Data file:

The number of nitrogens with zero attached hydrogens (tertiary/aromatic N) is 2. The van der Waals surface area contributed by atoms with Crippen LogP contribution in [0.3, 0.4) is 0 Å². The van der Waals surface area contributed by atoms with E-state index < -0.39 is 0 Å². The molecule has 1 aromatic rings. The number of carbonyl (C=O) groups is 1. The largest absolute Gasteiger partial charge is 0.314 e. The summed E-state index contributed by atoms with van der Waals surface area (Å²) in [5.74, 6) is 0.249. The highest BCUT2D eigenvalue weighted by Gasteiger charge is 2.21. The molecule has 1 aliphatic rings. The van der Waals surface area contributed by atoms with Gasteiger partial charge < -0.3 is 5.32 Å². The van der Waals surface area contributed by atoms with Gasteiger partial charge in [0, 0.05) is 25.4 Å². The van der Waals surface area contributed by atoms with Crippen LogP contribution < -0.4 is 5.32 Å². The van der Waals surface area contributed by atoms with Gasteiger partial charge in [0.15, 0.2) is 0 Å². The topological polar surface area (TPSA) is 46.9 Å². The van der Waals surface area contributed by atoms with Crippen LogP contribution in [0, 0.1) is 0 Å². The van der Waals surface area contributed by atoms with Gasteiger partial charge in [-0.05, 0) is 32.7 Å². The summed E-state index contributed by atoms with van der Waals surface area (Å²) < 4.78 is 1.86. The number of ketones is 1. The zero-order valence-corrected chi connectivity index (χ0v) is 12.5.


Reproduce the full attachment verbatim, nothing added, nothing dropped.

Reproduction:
The number of nitrogens with zero attached hydrogens (tertiary/aromatic N) is 2. The van der Waals surface area contributed by atoms with Crippen LogP contribution in [0.3, 0.4) is 0 Å². The van der Waals surface area contributed by atoms with E-state index < -0.39 is 0 Å². The molecule has 1 aromatic rings. The number of carbonyl (C=O) groups is 1. The largest absolute Gasteiger partial charge is 0.314 e. The summed E-state index contributed by atoms with van der Waals surface area (Å²) in [5.74, 6) is 0.249. The highest BCUT2D eigenvalue weighted by Gasteiger charge is 2.21. The molecule has 1 aliphatic rings. The van der Waals surface area contributed by atoms with Gasteiger partial charge < -0.3 is 5.32 Å². The van der Waals surface area contributed by atoms with Gasteiger partial charge in [0, 0.05) is 25.4 Å². The van der Waals surface area contributed by atoms with Crippen LogP contribution < -0.4 is 5.32 Å². The van der Waals surface area contributed by atoms with Gasteiger partial charge in [0.15, 0.2) is 0 Å². The topological polar surface area (TPSA) is 46.9 Å². The van der Waals surface area contributed by atoms with Crippen LogP contribution in [0, 0.1) is 0 Å². The van der Waals surface area contributed by atoms with Gasteiger partial charge in [-0.05, 0) is 32.7 Å². The summed E-state index contributed by atoms with van der Waals surface area (Å²) < 4.78 is 1.86. The number of ketones is 1. The zero-order valence-corrected chi connectivity index (χ0v) is 12.5.